The Mu’min, who is untiring in the pursuit of the good and keeps his eyes riveted on the eternal verities, is not afraid of death. He welcomes it gladly as he believes that he will pass through the shadow of death to a fuller and richer life. The poet Iqbal says:

Let me tell you by what sign you may recognize the true Mu’min. When the grim spectre of Death approaches, he greets it with a smile.

(Armughaan-e-Hijaaz, p. 165).

It is so because death, for him, is not the end of life but the threshold of a far more glorious life. The Mu’min regards death as a test which gives him the opportunity to prove his fitness for the higher life he is about to enter. The Jews claimed that every member of the Jewish race was predestined for paradise. In that case, says the Qur’an, they should face death with equanimity as they had nothing to fear:

If the abode of the Hereafter with God be for you, exclusive of the (rest of) mankind, then long for death if you are truthful (2 :94).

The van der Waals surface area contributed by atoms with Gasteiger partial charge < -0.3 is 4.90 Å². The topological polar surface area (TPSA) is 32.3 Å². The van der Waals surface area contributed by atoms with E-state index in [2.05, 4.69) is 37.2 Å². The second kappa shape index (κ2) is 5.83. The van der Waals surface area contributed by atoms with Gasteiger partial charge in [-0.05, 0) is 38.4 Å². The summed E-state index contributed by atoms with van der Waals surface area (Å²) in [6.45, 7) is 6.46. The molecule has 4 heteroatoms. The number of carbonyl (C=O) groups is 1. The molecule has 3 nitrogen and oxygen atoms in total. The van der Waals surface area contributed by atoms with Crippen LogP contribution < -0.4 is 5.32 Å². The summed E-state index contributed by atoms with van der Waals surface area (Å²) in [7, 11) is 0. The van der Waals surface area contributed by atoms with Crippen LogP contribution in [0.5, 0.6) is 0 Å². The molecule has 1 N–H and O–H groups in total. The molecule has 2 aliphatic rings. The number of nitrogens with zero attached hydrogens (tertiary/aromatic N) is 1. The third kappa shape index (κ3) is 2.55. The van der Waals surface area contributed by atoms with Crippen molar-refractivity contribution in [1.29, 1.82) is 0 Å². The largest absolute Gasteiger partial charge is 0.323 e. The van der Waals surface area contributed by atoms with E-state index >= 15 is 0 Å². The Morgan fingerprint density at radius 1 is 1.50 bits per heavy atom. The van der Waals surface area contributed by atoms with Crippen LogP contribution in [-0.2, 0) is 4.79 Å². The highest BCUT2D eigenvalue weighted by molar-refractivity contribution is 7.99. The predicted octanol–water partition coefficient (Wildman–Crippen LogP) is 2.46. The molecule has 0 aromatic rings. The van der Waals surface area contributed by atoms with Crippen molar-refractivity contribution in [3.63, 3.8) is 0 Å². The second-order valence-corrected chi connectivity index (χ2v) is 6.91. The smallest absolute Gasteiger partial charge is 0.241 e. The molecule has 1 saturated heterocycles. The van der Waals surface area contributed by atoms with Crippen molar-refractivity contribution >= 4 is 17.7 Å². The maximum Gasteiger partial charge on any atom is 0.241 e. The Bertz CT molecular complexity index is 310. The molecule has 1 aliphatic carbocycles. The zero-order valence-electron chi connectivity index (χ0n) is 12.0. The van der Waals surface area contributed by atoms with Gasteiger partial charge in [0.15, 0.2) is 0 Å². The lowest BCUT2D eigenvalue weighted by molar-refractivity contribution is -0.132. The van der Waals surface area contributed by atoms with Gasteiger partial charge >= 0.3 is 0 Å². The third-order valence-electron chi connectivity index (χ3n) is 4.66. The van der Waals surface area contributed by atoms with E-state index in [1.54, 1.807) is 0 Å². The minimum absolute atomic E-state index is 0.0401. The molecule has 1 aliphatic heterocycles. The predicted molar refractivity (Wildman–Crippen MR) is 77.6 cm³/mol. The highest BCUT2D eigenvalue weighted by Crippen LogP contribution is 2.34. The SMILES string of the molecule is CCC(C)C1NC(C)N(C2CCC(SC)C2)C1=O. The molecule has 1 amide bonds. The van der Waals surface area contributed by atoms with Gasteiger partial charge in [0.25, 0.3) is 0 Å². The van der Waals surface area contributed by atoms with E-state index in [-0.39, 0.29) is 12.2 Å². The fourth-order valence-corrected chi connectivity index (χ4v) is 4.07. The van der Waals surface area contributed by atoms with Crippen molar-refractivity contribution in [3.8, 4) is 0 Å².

The Qur’an leaves no doubt on the point that paradise is not reserved for a particular race or community but is open to all who are steadfast in the pursuit of the good as revealed in the Qur’an, and who lay down their lives for the cause of truth.

  4. Immortality and Eternity

It should be noted, however, that immortality does not imply eternity. Eternity belongs to God alone It is also beyond our power to formulate a precise definition of immortality. It refers to stages of existence which transcend human calculation. All we can say, and all we need know is that life has no end. When we attain a higher stage, new vistas are opened up for our ambition. It is the nature of life to move forward unceasingly. The self in which the movement is retarded or arrested, suffers the torments of Hell.*